See Article History Alternative Title: From his father tried managing a bank in his native Coventry, which left Huxley footloose in the ribbon-weaving city. Fascinated by science and religionhe studied Unitarian works, whose cause-and-effect explanations and denial of the duality of spirit and matter challenged the socially conservative views dominant in natural history and natural theology. The teenager speculated as did radical Dissenters that morality was a cultural product, which left it open to a scientific explanation.
His father gave him a pocket watch in his early teens. At 15, Ford dismantled and reassembled the timepieces of friends and neighbors dozens of times, gaining the reputation of a watch repairman.
His father expected him to eventually take over the family farm, but he despised farm work. He later wrote, "I never had any particular love for the farm—it was the mother on the farm I loved. Inhe returned to Dearborn to work on the family farm, where he became adept at operating the Westinghouse portable steam engine.
He was later hired by Westinghouse to service their steam engines.
After his promotion to Chief Engineer inhe had enough time and money to devote attention to his personal experiments on gasoline engines. These experiments culminated in with the completion of a self-propelled vehicle which he named the Ford Quadricycle.
He test-drove it on June 4. After various test drives, Ford brainstormed ways to improve the Quadricycle. Edison approved of Ford's automobile experimentation.
Encouraged by Edison, Ford designed and built a second vehicle, completing it in Ultimately, the company was not successful and was dissolved in January Harold WillsFord designed, built, and successfully raced a horsepower automobile in October Leland as a consultant; Ford, in response, left the company bearing his name.
Ford received the backing of an old acquaintance, Alexander Y. Malcomsona Detroit-area coal dealer. Ford went to work designing an inexpensive automobile, and the duo leased a factory and contracted with a machine shop owned by John and Horace E.
Fort Myers, FloridaFebruary 11, In response, Malcomson brought in another group of investors and convinced the Dodge Brothers to accept a portion of the new company. Anderson and Horace Rackham. Ford then demonstrated a newly designed car on the ice of Lake St. Clairdriving 1 mile 1.
Convinced by this success, the race driver Barney Oldfieldwho named this new Ford model " " in honor of the fastest locomotive of the day, took the car around the country, making the Ford brand known throughout the United States. Ford also was one of the early backers of the Indianapolis It had the steering wheel on the left, which every other company soon copied.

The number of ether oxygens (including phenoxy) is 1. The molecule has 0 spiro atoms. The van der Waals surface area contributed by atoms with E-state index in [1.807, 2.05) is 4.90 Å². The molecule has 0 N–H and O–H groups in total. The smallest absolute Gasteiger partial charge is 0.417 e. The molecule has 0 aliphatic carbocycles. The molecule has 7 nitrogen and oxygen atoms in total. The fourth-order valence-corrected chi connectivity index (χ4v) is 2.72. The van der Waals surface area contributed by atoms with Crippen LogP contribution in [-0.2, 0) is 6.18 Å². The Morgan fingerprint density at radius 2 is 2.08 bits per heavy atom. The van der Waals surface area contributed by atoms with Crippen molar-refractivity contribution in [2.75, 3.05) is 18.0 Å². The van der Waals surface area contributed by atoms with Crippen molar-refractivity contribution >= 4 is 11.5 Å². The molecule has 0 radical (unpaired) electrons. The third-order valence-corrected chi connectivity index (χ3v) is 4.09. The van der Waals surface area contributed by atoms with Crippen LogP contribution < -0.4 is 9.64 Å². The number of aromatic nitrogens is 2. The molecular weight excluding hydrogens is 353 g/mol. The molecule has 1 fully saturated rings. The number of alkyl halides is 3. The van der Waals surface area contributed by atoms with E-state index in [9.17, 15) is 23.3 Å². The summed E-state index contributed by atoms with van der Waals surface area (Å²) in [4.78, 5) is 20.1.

The entire engine and transmission were enclosed; the four cylinders were cast in a solid block; the suspension used two semi-elliptic springs. The car was very simple to drive, and easy and cheap to repair. Ford's network of local dealers made the car ubiquitous in almost every city in North America.
As independent dealers, the franchises grew rich and publicized not just the Ford but the concept of automobiling; local motor clubs sprang up to help new drivers and to encourage exploring the countryside. Ford was always eager to sell to farmers, who looked on the vehicle as a commercial device to help their business.
Always on the hunt for more efficiency and lower costs, in Ford introduced the moving assembly belts into his plants, which enabled an enormous increase in production. Although Ford is often credited with the idea, contemporary sources indicate that the concept and its development came from employees Clarence AveryPeter E.
MartinCharles E.The “debate” over evolution between T. H. Huxley and Bishop Samuel Wilberforce at the meeting of the British Association for the Advancement of Science in Oxford is an iconic story in the history of evolution and, indeed, in the history of the conflict between science and religion, second only to Galileo’s troubles with the Vatican.
The astonishing novel Brave New World, originally published in , presents Aldous Huxley's vision of the future -- of a world utterly ph-vs.comh the most efficient scientific and psychological engineering, people are genetically designed to be passive .
Thomas Henry Huxley Thomas Henry Huxley Agnostic views are as old as philosophical skepticism, but the terms agnostic and agnosticism were created by Huxley () to sum up his thoughts on contemporary developments of metaphysics about the "unconditioned" (William Hamilton) and the "unknowable" (Herbert Spencer).
Early Life Thomas Henry Huxley was born on May 4, , in Ealing, Middlesex, England, a village not far from London. The seventh and youngest child of George and Rachel Huxley, he was reared in a family of limited means.
Thomas Henry Huxley, born above a butcher’s shop, was the youngest of the six surviving children of schoolmaster George Huxley and his wife, Rachel. Although Huxley received only two years (–35) of formal education at his father’s declining Ealing School, .
Early life. Henry Ford was born July 30, , on a farm in Greenfield Township, Michigan. His father, William Ford (–), was born in County Cork, Ireland, to a family that was originally from Somerset, England.
His mother, Mary Ford (née Litogot; –), was born in Michigan as the youngest child of Belgian immigrants; her parents died when she was a child and she was adopted.